- Conference Paper
We present a novel strategy to improve load balancing for large scale Bayesian inference problems. Load imbalance can be particularly destructive in generation based uncertainty quantification (UQ) methods since all compute nodes in a large-scale allocation have to synchronize after every generation and therefore remain in an idle state until the longest model evaluation finishes. Our strategy relies on the concurrent scheduling of independent Bayesian inference experiments while sharing a group of worker nodes, reducing the destructive effects of workload imbalance in population-based sampling methods. To demonstrate the efficiency of our method, we infer parameters of a red blood cell (RBC) model. We perform a data-driven calibration of the RBC's membrane viscosity by applying hierarchical Bayesian inference methods. To this end, we employ a computational model to simulate the relaxation of an initially stretched RBC towards its equilibrium state. The results of this work advance upon the current state of the art towards realistic blood flow simulations by providing inferred parameters for the RBC membrane viscosity. We show that our strategy achieves a notable reduction in imbalance and significantly improves effective node usage on 512 nodes of the CSCS Piz Daint supercomputer. Our results show that, by enabling multiple independent sampling experiments to run concurrently on a given allocation of supercomputer nodes, our method sustains a high computational efficiency on a large-scale supercomputing setting. © 2020 ACM. Show more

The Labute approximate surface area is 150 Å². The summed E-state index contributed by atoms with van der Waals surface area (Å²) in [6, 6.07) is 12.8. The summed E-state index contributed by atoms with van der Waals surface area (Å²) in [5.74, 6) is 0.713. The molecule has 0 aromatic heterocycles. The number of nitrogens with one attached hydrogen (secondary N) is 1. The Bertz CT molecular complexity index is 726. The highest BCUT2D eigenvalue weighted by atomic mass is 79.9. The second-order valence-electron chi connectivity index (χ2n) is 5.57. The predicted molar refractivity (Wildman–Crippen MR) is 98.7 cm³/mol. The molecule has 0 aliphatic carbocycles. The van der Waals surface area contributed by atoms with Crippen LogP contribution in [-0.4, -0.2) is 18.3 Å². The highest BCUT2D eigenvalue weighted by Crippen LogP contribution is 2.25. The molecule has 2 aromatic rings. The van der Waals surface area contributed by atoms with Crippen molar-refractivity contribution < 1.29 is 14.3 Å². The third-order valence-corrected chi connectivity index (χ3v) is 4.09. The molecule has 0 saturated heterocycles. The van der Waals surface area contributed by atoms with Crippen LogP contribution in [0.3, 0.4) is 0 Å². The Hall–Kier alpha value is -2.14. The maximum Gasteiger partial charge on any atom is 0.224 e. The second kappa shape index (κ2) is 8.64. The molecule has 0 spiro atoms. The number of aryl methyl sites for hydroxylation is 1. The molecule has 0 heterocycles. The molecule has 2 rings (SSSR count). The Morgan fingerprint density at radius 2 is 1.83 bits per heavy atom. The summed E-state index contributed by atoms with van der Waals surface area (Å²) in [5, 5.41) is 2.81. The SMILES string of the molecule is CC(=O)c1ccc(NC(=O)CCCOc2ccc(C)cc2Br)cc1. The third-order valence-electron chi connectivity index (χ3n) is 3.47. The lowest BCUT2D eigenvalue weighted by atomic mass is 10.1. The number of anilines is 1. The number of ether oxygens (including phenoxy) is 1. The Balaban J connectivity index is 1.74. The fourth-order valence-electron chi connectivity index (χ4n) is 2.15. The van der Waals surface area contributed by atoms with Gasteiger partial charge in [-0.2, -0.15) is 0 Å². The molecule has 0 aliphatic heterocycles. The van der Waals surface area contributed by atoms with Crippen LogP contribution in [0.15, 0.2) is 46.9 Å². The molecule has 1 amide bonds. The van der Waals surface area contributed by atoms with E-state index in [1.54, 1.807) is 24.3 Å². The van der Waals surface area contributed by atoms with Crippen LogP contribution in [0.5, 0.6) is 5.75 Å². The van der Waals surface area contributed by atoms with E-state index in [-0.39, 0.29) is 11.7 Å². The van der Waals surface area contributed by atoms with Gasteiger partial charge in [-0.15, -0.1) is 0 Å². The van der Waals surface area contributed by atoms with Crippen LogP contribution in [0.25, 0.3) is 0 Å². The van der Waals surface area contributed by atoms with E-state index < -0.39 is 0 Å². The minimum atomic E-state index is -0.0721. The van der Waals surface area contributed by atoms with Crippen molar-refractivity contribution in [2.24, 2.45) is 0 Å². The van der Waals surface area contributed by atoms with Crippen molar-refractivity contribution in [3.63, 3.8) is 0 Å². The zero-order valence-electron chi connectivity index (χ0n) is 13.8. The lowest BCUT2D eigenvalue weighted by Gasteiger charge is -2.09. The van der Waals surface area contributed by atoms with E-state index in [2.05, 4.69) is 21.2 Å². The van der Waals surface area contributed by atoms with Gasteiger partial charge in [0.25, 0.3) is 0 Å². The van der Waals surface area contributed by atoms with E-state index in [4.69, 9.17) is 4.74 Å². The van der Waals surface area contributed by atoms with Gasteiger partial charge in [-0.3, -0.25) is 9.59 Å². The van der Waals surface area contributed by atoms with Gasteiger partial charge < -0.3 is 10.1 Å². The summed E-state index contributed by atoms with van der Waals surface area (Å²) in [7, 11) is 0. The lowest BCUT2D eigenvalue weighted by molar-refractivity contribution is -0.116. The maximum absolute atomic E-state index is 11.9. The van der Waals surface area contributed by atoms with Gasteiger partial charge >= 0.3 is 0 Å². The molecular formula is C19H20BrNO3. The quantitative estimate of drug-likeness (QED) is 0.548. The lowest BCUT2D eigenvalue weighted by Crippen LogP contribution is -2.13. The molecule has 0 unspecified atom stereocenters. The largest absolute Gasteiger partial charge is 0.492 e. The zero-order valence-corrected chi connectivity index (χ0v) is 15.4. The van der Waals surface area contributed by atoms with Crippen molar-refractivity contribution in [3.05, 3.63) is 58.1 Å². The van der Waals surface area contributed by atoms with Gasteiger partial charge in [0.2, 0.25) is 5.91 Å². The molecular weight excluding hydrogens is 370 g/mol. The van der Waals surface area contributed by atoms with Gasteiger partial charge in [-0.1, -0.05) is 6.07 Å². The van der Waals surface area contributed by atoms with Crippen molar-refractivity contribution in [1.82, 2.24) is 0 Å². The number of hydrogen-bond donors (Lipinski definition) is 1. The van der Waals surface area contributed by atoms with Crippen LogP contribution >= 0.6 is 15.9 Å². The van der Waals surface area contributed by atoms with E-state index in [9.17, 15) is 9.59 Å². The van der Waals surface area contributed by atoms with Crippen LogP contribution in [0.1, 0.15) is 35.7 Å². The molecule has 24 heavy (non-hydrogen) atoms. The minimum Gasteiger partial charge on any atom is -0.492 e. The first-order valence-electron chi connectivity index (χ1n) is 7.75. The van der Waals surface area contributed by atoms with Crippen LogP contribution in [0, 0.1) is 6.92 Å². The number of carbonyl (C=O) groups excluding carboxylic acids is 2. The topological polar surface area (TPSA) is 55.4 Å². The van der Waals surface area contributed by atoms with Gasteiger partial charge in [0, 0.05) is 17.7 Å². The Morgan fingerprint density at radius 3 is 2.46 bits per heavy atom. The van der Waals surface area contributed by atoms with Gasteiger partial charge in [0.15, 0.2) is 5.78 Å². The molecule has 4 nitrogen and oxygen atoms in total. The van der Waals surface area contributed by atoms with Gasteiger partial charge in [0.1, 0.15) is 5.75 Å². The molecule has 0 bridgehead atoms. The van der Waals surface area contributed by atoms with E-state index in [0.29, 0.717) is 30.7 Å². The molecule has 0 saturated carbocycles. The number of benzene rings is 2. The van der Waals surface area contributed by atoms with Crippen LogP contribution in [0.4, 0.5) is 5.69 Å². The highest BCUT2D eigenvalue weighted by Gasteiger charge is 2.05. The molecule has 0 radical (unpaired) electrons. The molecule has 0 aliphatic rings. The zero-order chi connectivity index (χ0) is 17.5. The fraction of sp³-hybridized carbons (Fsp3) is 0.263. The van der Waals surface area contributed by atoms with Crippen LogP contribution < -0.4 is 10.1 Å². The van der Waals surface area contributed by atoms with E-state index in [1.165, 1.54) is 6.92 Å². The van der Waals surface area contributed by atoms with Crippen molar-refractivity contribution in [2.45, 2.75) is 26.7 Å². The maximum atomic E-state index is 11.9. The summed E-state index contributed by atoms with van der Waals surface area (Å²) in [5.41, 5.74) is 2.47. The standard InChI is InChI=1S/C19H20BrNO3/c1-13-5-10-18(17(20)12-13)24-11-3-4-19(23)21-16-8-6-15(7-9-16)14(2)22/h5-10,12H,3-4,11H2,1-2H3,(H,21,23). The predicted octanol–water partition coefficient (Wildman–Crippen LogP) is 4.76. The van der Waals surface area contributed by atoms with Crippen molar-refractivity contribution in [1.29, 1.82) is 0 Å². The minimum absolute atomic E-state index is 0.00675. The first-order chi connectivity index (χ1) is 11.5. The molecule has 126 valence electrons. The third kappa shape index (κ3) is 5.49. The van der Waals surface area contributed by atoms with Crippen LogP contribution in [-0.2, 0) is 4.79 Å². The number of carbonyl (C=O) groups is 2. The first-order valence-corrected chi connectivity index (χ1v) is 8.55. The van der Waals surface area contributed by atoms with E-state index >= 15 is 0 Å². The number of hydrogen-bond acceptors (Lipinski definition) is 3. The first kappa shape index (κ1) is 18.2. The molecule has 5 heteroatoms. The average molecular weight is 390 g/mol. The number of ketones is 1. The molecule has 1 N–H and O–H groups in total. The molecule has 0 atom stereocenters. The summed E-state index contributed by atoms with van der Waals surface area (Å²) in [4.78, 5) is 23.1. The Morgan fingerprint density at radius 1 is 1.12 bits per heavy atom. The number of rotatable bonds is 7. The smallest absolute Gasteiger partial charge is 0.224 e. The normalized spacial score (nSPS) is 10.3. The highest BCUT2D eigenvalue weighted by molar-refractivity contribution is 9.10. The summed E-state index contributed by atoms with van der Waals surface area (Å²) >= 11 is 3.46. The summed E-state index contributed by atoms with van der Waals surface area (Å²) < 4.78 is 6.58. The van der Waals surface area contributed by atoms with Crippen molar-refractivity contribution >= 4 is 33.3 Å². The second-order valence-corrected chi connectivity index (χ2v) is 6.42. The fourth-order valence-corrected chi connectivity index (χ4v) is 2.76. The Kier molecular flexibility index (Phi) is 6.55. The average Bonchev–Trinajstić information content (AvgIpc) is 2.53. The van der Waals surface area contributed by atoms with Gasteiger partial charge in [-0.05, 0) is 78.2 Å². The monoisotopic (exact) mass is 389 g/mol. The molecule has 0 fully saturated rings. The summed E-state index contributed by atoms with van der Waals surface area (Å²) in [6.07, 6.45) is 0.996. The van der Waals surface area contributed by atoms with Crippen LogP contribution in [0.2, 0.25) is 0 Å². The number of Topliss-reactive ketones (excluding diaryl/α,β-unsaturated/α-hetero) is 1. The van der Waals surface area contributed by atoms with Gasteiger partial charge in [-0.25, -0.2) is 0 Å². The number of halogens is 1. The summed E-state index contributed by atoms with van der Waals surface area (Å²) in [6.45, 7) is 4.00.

Book titlePASC '20: Proceedings of the Platform for Advanced Scientific Computing Conference
Pages / Article No.
SubjectBayesian Inference; Uncertainty Quantification; Load Balancing; High Performance Computing; Erythrocyte Membrane Viscosity
Organisational unit03499 - Koumoutsakos, Petros / Koumoutsakos, Petros
02803 - Collegium Helveticum / Collegium Helveticum
341117 - Fluid Mechanics in Collective Behaviour: Multiscale Modelling and Applications (EC)
NotesDue to Corona virus (COVID-19) the PASC’20 Conference was postponed to 2021. Conference lecture held on July 9, 2021.
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